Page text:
The free data monitor watches internet AND local 'net usage, so don't be led astray. Local net usage can be quite high. The printer? I did notice all the neighbors printers in response to a query, along with every ipod, touchpad and school computer that passed through this residence. Not a problem but make sure your wireless router is encrypted. Be wary of the HORROR, THE HORROR! Kids get together to download movies, music and to play online games. The wireless router? The best candidate for sneaky data leaks charged to your monthly usage. I have a booster to reach one PC in the netherworld, but that boosts the signal within the neighbors grasp as well. I got lazy cause I couldn't get some things to work with a password. BUT now I have the encryption in place. No pass/encryption means trouble with a capital T and that stands for Theft of Signal and data usage leaks. Some ISPs have a smaller monthly limit (Holy crap!) None (that I know of) have an alternate data usage plan (i.e. pay more get more.) Remember when you first accessed "timesharing" computers or services, like Compushare? You paid by the minute and that was to use their computer/servers. I hope we are not going back in that direction (I don't think so, just messin' with you) Advice: To minimize data exchange to meet ISP limits, consider the following:
  • get that bandwidth usage monitor on every computer in the house, see for yourself. Or get a router level usage monitor.
  • use netflix, blockbuster online? utorrent? lots of r-a-p-i-d-s-h-a-r-e downloads? You are screwed. I have no advice but to monitor your usage and kick and cry.
  • streaming camera? Ehhh... OK for LAN, online streaming will have an impact.
  • Wireless LAN? turn that encryption ON, I guarantee someone else is innocently highjacking your ISP connection, since systems are setup to acquire working connections (they don't care about ownership.)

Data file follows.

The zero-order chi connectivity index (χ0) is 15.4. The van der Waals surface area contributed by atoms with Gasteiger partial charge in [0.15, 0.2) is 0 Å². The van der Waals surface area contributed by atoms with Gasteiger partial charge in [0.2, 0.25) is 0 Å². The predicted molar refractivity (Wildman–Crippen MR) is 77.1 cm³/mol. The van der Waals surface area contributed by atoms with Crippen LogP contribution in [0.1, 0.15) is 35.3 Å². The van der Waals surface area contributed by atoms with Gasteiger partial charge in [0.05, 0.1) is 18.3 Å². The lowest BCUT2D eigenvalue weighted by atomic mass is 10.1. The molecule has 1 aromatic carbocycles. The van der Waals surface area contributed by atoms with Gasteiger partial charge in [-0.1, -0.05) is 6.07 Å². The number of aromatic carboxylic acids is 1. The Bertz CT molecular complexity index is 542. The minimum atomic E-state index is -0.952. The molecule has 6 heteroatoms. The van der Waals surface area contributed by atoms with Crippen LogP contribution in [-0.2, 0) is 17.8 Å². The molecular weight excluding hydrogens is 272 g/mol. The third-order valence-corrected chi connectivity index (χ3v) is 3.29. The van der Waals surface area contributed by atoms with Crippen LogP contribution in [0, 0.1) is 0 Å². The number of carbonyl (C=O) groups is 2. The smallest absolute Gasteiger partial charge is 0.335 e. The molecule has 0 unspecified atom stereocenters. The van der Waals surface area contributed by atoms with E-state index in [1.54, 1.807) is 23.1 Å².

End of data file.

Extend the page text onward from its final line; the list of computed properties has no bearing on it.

• ISP portals for viewing TV, like XFINITY, are offered by your ISP but eat up your monthly limit. Conflict there. Complain about it.
  • Be prepared for the other shoe to drop. These limits push aside other sources (legal or not) to access "Stuff" that your ISP will want to sell to you in the future or, well, right now. Complain when it happens. Something about a monopoly... Oh wait, it's not a monopoly, all the ISPs are doing this. THAT's a CONSPIRACY.
  • The USA is ranked 22 or 23 in the world for "internet capability". Talk to your local and federal government about improving that so no one has an excuse to limit your access.

2 comments on "ISP data usage limits (not funny!)"

JimG said...

I have two comments -
1-why set a limit? my isp said 99% of their customers have data rates lower than 250G. Seems to me they are targeting the high data rate folks, I think because they assume what they are downloading (movies and music) and that threaten their bread and butter - media services.
2-I would feel better if I knew they were addressing some genuine problem, like an overloaded infrastructure. They do not state why they have set limits, but I think having the limit under their "Acceptable Use Policy" says it all. It's not about overload, its about not liking what's being up/downloaded. Is all the data exchange illegal? I KNOW my ex-employer exchanges Tera-B of data per day supporting critical data systems. I suspect, though it is not said, that business customers are exempt. Perhaps this is the loophole.

Dreemfinder said...

I had a TMobile Data Card for internet access on the road and at home... with a 30 day/5 gig limit. Nearly broke me. I paid the penalty and turned it in. Why is there a limit? There's a buck to be made.